The New York Times has a startling and important story today on American health care, all the more interesting because the implications of the piece, not fully explored by the paper, suggest that reforming health care markets rather than a government takeover could drive costs still lower and put America’s most pressing domestic problem onto a glide path to success.
The conclusions are tentative, the evidence partial, the interpretations controversial and the picture is mixed, but health care economists seem to think that health spending fell more than it “should” have during the recession, and it fell even among those whose ability to get care wasn’t affected by the recession.
One factor economists studied was in some ways the most promising for future reformers: an “explosion of high-deductible plans.” High-deductible plans mean that consumers pay a lower premium but are responsible for their own costs up to a certain amount. People enrolled in these plans cut their spending on health care by an average of 14 percent, reports the Times, and the percentage of the public enrolled in these plans rose from 3 percent in 2006 to 13 percent in 2011.
Bitter blue clingers won’t like to hear it, but this reinforces one of the main talking points of market oriented reformers: that when consumers care about their health costs, costs fall and the entire system responds to incentives to deliver health care more efficiently.
High-deductible plans are a common sense alternative insurance policy that work very well for a lot of people. For single young adults in particular, a high-deductible, catastrophic health care plan makes a lot more sense than conventional coverage. Such plans allow individuals to insure themselves against catastrophic events at reasonable rates, and as they become common they introduce a powerful form of competition and price signaling to the health care system as a whole.
If the Supreme Court cripples Obamacare, the further spread of high deductible plans offer a way to cut insurance costs for individuals, employers and government and over time they will help us develop a health care system that is the wonder of the world.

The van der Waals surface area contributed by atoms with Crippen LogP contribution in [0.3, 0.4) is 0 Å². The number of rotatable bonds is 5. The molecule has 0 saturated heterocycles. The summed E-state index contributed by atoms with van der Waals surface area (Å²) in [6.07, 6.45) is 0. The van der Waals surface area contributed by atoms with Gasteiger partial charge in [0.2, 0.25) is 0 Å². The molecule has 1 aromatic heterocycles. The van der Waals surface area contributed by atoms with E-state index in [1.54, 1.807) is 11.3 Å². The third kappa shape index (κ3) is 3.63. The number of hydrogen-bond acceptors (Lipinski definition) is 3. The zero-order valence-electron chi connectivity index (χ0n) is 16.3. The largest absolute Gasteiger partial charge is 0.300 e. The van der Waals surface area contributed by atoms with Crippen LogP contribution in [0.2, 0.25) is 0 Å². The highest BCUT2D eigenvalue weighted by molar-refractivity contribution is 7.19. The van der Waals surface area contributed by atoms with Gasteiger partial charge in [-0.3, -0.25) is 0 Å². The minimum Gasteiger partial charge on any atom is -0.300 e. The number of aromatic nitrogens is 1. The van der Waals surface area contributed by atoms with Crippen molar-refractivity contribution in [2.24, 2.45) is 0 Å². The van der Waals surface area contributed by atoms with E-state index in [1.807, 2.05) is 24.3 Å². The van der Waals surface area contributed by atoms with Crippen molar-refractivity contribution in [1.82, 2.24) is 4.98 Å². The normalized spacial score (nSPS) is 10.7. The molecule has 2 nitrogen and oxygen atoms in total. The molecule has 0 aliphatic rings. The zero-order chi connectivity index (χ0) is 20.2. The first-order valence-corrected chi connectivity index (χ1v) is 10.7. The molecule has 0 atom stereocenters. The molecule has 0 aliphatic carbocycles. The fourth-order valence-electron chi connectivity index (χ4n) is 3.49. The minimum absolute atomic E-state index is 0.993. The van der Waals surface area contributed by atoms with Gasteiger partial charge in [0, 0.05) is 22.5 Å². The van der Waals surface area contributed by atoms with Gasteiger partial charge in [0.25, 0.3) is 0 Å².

Another feature driving down costs: the movement toward “accountable care”, paying providers on the basis of quality rather than quantity of services delivered: it’s not how much you treat your patients, it’s how well those patients do. One of the most positive features of Obamacare is its emphasis on accountable care; but as these studies show, accountable care came in before Obamacare was adopted and could be part of a new, post-Obamacare health regime. Whatever the court rules, this needs to be part of the future.
Another source of savings is interesting, though not quite as encouraging: old drugs are going generic faster than new ones are coming on line. This drives health costs down as more and more diseases can be treated with cheaper generic drugs, but it also suggests that the pace of pharmaceutical innovation has slowed. That is not surprising, given the truly vicious forces arrayed against the discovery and marketing of new drugs: cumbersome regulatory and testing protocols that, even when followed in good faith, don’t offer drug makers protection from lawsuits; different national testing and licensing regimes all over the world; pirating… the list goes on.
Pharmaceutical innovation will probably return, especially if we adopt laws to promote rather than to punish a pursuit that offers untold benefits not only to those alive today but to our heirs and descendants unto the end of times. But we should also be thinking more, and doing more to promote innovation in service delivery: how to deliver the medical services that we already have more effectively and more cheaply. The promise of accountable care and high-deductible plans is that they stimulate and reward exactly this kind of innovation. We need a health care system that promotes these innovations more effectively than any grand plan can; that means thinking about a market based system with features to protect and cover the poor.
The problems of American health care are not insoluble, nor do they require a single titanic Great Fix. Aligning incentives better, clearing the path for true market forces to work, and meeting the needs of the poor and the chronically ill in humane and responsible ways are not things we can’t do. In interesting ways, some promoted by the left and some by the right, we are doing some of those things now.
Put all these forces together with tort reform to curb the malpractice lottery and the defensive medicine that goes with it, and the rough outlines of a solution to our health care issues begin to appear.
Health, government, and education: those are the spheres of American life where productivity is low, demand is high, and costs have been rising explosively for a generation. Beneath all the polarization, anger and sense of stale dissatisfaction in our society, interesting things are happening in all three spheres as we move away from the limits and constraints of blue model approaches.